I LOVE Bombay to Mumbai

13 Dec 2017
When a great new restaurant like Bombay to Mumbai opens in Bramhall it’s always a big event and it is what us restaurant lovers at Ilovebramhall.com are excited about!

Bombay to Mumbai has taken over the site of the former Khandoker restaurant on Fir Road, but this is a very different Indian restaurant to its predecessor. Many of the Indian restaurants in Manchester are are actually owned by Pakistani or Bangladeshi nationals, however this one is owned by an Indian born in Bombay.
Bombay to Mumbai
The owner Sandeep and his business partner Donya invited us down for a two-hour sampling of the menu to show us just why they are a unique Indian restaurant. Hey, this job does have its perks at times…
Sandeep is a former owner of  Aamchi Mumbai restaurant in Cheadle. He is really passionate about promoting Mumbai city and its cuisine creating an outstanding experience for his guests. He opened Bombay to Mumbai in Bramhall on 15th August 2017 to coincide with India’s Independence Day.  His business partner Donya is a trained opera singer from the Royal Northern College of Music, one of the leading conservatoires in the world, located in Manchester and she keeps the restaurant service running at just the right tempo. 
Bombay to Mumbai
As we waited for the starters to arrive we asked Sandeep about his choice of name for the restaurant.
“Bombay and Mumbai are one and the same place. So why did you decide to use both names?”
Sandeep replied,
“I was brought up in Bombay and I love the city because it’s such a multicultural melting pot that accepts all religions, and the variety of food on offer represents ‘all of India’ with modern-day Mumbai’s own unique flavour added to the mix”
So why do people still refer to Mumbai as Bombay? Here’s the history bit. 
Just as Peking was later renamed Beijing there are political reasons behind the shift.  Portuguese colonialists originally named the city “Bom Bahia” meaning “good bay” The word “Bombay” was simply the anglicised expression of the Portuguese word used by the British Raj when they later took power.  In 1995, to distance the city from its past under colonial rule it was renamed to Mumbai.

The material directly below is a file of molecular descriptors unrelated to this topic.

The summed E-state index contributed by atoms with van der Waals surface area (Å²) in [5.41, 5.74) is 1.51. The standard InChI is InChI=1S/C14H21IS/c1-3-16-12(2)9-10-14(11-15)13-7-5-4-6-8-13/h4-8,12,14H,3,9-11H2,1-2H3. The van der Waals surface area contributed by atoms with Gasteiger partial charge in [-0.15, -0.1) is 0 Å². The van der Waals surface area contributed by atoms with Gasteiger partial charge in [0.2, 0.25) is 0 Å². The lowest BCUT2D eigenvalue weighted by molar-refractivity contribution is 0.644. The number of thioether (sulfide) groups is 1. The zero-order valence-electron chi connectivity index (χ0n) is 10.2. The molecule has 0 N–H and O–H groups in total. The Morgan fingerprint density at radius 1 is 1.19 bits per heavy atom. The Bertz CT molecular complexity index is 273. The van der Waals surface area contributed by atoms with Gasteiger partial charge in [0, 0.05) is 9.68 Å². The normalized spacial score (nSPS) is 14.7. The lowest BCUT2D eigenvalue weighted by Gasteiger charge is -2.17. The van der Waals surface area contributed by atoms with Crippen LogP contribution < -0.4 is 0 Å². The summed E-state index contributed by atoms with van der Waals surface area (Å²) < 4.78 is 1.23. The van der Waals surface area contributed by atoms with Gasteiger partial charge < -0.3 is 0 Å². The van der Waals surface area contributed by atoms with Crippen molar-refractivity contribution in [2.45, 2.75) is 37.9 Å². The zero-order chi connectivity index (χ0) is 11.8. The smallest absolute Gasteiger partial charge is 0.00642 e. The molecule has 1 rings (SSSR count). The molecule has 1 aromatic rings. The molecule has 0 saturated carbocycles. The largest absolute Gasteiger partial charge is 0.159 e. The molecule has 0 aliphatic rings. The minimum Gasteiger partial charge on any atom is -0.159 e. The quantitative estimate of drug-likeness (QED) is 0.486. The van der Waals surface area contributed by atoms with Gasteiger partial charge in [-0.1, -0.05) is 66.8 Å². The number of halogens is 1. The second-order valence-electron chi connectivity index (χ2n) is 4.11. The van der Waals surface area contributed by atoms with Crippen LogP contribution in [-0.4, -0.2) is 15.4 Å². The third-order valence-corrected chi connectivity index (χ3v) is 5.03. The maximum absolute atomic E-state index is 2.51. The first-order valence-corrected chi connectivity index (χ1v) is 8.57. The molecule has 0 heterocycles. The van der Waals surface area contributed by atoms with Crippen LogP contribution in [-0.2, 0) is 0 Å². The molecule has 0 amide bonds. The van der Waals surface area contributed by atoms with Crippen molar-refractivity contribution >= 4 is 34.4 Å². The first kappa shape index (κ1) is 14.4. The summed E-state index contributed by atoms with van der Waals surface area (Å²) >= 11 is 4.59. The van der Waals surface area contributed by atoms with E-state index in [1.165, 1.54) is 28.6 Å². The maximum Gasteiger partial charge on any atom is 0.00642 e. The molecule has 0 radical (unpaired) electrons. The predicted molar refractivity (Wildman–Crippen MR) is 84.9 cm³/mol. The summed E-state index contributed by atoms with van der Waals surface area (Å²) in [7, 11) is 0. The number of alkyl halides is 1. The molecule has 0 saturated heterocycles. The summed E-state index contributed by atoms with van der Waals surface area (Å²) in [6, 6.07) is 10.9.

Mumbai is a city. Bombay is an emotion.
Bombay to Mumbai
 So depending on which side of the fence people sit, you’ll find that some call the city Mumbai whilst some still refer to it as Bombay.  Essentially it’s all about the age-old transition from old to new and there are pros and cons to both names.  Sandeep summarised the sentiment for us in one sentence, 
“Mumbai today is a bustling, modern city whereas Bombay still endures as an emotion”
Is everyone keeping up so far? Good. Because we will be asking questions at the end.
The former Bombay had many famous residents including Salman Rushdie and author of The Jungle Book, Rudyard Kipling.  Whilst we are on the subject of interesting facts, here’s one that’s a bit closer to home.  Rudyard Kipling was named after Rudyard Lake, as a result of his parents meeting there in 1863. Rudyard is a small village between Stoke-on-Trent and Leek, about 30 minutes drive from Bramhall, for all you history fans.Bombay to Mumbai
Both the restaurant’s decor and menu celebrate Bombay’s journey to becoming known as Mumbai.  From the bespoke and trendy serving stands and antique pure copper plates that present each dish on the table with style to the vibrant collage of classic Bollywood film posters adorning the walls, many of these finer details have been sourced directly from Mumbai. The decor, just like the city itself represents a journey from vintage to modern and creates a unique sense of emotion and theatre.
Bombay to Mumbai